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Finding Uniqueness

Mark Mzyk | July 1, 2009

I’m going to venture outside the realm of software and contemplate a different philosophical issue: what makes man unique?

It’s certainly an issue that has fascinated man for a long time.  Not being a philosophy major, I can’t rattle off the major minds who have contemplated this issue.  “I think, therefore I am” comes to mind, but Descartes wasn’t contemplating what made him unique, he was contemplating what he could know was real.

I’ve heard lots of reasons put forward for what makes man unique, although I don’t remember where I heard all of them.  Reasoning and logic is an oft cited argument for what makes man man.  It used to be that the ability to use tools was given as the uniqueness factor.  Language is another popular option.

Yet one by one, these have also been shown to be true in other animals, thereby robbing man of its uniqueness in these factors.  I’ll grant that language still holds out hope of proving to be a unique factor among humans, but it’s only going to do so by arguing in degrees, such as insisting that your dog isn’t human because he can’t speak French (Non, ce n’est pas vrai! your dog might argue).

No factor by itself leads to humanity’s uniqueness.  A combination of all factors, however, makes humans unique animals.  Reasoning, logic, tools, language, and all the rest of it combined serve to make humanity unique.  One trait doesn’t always make something special.  The combination of ordinary traits in a unique way can and does make something special.

To bring this back to the computing world: computers are nothing more than silicon and plastic and electricity and a myriad of other elements, particles, and pieces combined in a unique way.  Software only works because a set of bits was lined up in just the right way.  Put it all together one way and you have a Zune.  Another way and you find the iPhone.  Make a few different choices and you end up with something else.  Each is a whole greater than the sum of its parts.  You may argue that some are greater than others, but that’s beside the point.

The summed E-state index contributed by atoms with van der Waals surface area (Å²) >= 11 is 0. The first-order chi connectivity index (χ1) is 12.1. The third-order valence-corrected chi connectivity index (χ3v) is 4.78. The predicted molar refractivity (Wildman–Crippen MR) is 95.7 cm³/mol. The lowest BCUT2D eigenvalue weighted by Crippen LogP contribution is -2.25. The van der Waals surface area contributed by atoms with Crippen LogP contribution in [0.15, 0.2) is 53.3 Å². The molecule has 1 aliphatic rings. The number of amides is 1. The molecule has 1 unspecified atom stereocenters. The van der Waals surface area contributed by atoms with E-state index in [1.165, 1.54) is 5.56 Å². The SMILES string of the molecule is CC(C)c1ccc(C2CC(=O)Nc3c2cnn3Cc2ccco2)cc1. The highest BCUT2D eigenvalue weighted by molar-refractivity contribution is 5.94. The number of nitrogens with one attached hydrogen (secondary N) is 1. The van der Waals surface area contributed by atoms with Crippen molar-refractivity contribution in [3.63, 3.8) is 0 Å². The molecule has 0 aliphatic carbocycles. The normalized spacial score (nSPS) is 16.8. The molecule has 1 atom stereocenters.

You’re unique.  I’m sure you’ve been told this since the day you were born (if you’re in the Western world, anyway.  There are some cultures where one’s individuality isn’t held up as an ideal).  How are you unique?  You’re unique because of each choice you make, everyday.

A career is the sum of the choices you make everyday.

It’s a little step, each day.  It’s registering a domain name.  It’s putting up something about you on that domain.  It’s writing software.  It’s writing open source software and submitting it to github.  It’s meeting the killer deadline your boss set.  It’s telling your boss no.  It’s remember to enjoy nature for a moment.  It’s remembering to kiss your wife goodnight.

All of this relates.  It relates just as reasoning relates to tools, which relate to language.  The relationship might not be clear, but the threads are there.  It’s taking it one day at a time to make yourself ever more unique.  You need not worry about doing that one thing that will make you unique.  There isn’t one thing that makes you unique, just like there isn’t one think that makes man or makes the iPhone unique.  It’s the combination that makes everything unique.

Man didn’t appear in a day: he evolved over time.  The iPhone didn’t appear out of Steve Job’s head: it was designed over time.  So to, your uniqueness is crafted over time.  Start working today and tomorrow you’ll find yourself being singled out.  You’re unique now, but what future combination of your work will make others go wow?

I’m waiting to see.